Friday, 17 December 2010

The elusive essence of 'Conradian'

Over there on Faber Finds I've written a post on Joseph Conrad, whose marvellous A Personal Record (1912) Finds has made available between covers. I didn't mention Conrad's political disposition, which I usually never fail to point out in a writer, whether or not I care. (But Conrad was, of course, a pillar of reaction, with a bleak view of general humanity. Still, to his great credit he didn't - much - let that get in the way of his stories or deface his characters.)
I do say that there aren't any good film versions of his novels, and I daresay that remains the case: I never saw Mark Peploe's Victory despite wishing to, but then the whole venture was widely reckoned to be waterlogged from an early stage. Anyway, it's better, I think, that great novelists be undefiled by hopeless films; and Conrad's artful, atmospheric prose has often left admirers with cameras quite at sea over how to replicate that quality in images. Even one so gifted as Christopher Hampton, who has spent a fair bit of time engaged with this very difficulty, hasn't been able to crack it, as you may surmise from the trailer for his version of The Secret Agent (below).

Sunday, 12 December 2010

Momus: This charming man...

1988 probably isn’t rated a banner year in the history of culture but I don’t think I’ve ever since read as many challenging books, seen as many slightly risque foreign-language movies, listened to as many Central European string quartets as I did over those twelve months. It was all to do with being 17, and the early stirrings of avidity for all things arty, the slight vertigo you get in starting to understand the real depth and breadth of what’s already out there in the world.
When you’re that age, though, you need encouragement, someone to give you a lead to follow. In this way I’m reminded of Nicholas Currie, the Scottish-born singer-songwriter who has for 25 years now written and recorded and engaged in all manner of superior cultural production under the name of Momus. In 1988 I discovered his early albums Circus Maximus, The Poison Boyfriend and Tender Pervert; and for a boy who was studying Ancient History, imagining what Japan was really like, and beginning to alphabetise his Penguin Modern Classics... well, it was a revelation to discover a songwriter who knew how to mix high culture, esoterica/erotica and intimate personal confession with such well-turned scurrility.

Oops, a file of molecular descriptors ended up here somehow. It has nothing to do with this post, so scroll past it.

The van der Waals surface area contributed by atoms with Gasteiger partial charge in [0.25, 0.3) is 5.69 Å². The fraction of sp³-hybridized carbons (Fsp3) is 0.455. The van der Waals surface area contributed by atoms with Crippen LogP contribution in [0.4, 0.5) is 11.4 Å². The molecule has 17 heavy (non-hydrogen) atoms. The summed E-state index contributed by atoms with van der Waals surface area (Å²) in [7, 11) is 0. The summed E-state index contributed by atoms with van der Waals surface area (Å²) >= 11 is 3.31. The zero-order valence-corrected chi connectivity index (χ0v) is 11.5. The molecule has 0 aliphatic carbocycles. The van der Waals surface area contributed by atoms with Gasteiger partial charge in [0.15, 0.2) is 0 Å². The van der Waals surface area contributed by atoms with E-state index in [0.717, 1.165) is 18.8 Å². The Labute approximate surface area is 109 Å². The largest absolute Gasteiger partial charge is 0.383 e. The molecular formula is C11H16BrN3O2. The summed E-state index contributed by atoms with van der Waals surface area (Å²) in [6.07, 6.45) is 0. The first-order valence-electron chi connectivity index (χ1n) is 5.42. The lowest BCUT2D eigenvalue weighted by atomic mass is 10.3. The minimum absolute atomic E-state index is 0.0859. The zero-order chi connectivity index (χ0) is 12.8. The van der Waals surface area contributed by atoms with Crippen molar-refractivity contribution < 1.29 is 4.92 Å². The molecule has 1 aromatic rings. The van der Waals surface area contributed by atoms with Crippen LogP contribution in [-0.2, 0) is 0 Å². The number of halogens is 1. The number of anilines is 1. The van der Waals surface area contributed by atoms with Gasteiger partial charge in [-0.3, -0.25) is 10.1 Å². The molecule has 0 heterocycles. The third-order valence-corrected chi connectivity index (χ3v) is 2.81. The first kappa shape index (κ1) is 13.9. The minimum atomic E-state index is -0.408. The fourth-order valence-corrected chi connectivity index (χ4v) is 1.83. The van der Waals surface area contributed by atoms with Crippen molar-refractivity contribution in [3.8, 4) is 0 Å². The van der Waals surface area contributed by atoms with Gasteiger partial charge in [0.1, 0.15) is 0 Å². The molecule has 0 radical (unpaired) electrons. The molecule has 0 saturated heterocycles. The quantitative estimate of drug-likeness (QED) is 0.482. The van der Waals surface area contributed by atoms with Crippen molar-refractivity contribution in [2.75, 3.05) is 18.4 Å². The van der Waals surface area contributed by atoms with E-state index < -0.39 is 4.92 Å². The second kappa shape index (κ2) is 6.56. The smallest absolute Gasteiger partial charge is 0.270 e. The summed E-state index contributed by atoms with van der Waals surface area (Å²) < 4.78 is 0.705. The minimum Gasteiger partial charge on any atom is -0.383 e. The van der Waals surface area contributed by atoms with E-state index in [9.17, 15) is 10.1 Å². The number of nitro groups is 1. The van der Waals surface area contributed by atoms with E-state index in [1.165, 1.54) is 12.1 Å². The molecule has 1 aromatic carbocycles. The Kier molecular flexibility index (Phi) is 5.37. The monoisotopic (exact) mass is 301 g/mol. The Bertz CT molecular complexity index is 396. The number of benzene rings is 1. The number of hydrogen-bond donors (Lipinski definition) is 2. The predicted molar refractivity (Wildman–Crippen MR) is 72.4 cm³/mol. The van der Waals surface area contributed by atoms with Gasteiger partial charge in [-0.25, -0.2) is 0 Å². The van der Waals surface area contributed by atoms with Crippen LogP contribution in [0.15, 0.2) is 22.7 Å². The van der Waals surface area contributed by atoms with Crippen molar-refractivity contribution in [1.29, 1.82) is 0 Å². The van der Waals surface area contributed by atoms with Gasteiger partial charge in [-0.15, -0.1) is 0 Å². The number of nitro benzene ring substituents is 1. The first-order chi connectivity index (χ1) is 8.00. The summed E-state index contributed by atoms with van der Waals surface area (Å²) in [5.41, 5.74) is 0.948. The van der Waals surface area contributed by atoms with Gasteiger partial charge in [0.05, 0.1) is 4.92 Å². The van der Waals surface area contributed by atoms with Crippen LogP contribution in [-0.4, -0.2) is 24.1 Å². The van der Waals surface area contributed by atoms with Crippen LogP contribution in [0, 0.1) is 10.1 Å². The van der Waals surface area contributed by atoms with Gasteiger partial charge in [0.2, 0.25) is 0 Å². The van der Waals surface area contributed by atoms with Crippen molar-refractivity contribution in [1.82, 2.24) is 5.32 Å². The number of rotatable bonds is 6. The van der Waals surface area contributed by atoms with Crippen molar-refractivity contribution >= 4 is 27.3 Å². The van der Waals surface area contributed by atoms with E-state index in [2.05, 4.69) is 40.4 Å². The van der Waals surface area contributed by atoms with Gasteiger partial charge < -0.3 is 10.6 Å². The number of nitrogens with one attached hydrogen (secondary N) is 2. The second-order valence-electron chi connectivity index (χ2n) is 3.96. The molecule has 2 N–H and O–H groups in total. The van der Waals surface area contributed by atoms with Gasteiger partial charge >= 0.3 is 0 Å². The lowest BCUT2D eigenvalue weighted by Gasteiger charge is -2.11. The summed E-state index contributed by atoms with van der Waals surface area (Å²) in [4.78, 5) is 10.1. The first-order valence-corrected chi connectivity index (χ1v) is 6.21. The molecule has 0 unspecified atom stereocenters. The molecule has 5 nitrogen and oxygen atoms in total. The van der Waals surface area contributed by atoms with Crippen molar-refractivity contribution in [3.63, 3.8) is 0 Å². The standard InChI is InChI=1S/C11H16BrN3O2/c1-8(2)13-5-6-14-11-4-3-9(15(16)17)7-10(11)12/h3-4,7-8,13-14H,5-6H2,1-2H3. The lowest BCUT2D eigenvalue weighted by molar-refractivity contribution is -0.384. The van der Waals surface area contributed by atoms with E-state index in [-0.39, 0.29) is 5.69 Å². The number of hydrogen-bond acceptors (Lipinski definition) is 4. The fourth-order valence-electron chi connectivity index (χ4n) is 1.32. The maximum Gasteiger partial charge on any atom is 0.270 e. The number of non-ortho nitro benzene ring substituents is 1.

I wrote Currie a number of fan letters to an address printed on the back-sleeve of Tender Pervert, all of which he replied to very patiently and amiably, and the effect of all my gauche questions for him was that he pointed me in the direction of an awful lot of good reading and looking and listening that was hitherto alien to me. Certainly it was at his suggestion that I read Gide and Bataille, looked at Picabia and Dix, heard Schoenberg and Jacques Brel and The Threepenny Opera.
In the summer of 1990 I made a pilgrimage to the Edinburgh Festival to see a rare production of one of Mishima’s modern Noh plays, directed, if I remember rightly, by the great Yukio Ninagawa. I remember how not particularly surprised – though very pleased – I was when I clocked that Momus was sitting in the row in front of me. (Even in the dark his profile was very distinctive.) I went up to him afterwards and said hello – something of a miracle, as all through my adolescence you could hardly get a word out of me without using pliers – and he was very pleasant, as you want people to be when you’ve admired them from afar.
Momus has kept on writing and recording and getting up to all sorts. He blogs at iMomus. In this interview on YouTube he gives an interesting account of his career against the shifting backdrop of independent music labels over the last three decades. The promo clip below is a rather Neil Tennant-ish number that was probably the closest Momus came to a hit record in the UK.

NUFC: Loveless Marriage, Divorce Too Expensive

Admirable professionalism from the Newcastle United team this weekend, carefully worded responses to media from Captain Nolan, and exactly the right response from the fans at the game – all the way to the final whistle and the segueing effortlessly from cheers for a top performance/three points to renewed jeers for that minty pair of toe-rags still squatting in the board-room of this club. The Match of the Day cameras kept looking for Ashley’s pie-eater grins, but the microphones must have been pointing the wrong way, i.e. not at the Leazes End. Memo to Ashley & Llambias: we wish most earnestly and urgently that you could live your dream, get shot of us and go catch your effing taxi. Yet you persist (like morons, really) in going quite the wrong way about making NUFC appear an attractive saleable entity. Thankfully there are some footballers at this club, many of them improved immeasurably under the management of Chris Hughton, and yesterday it was clear they were still playing for him. Moreover we were lucky it was Liverpool visiting: a club clearly in an awful lot of bother. Had it been Blackpool or Blackburn or Wigan, strangely enough, I expect we’d have lost. The next four games are looking tough, though, with Spurs and Citeh in the middle of the sandwich. Over to you then, Alan Pardew. Or ‘Sort it out, Curbishley’, as I believe some comic genius sat near the NUFC dug-out addressed the new ‘gaffer’ on Saturday...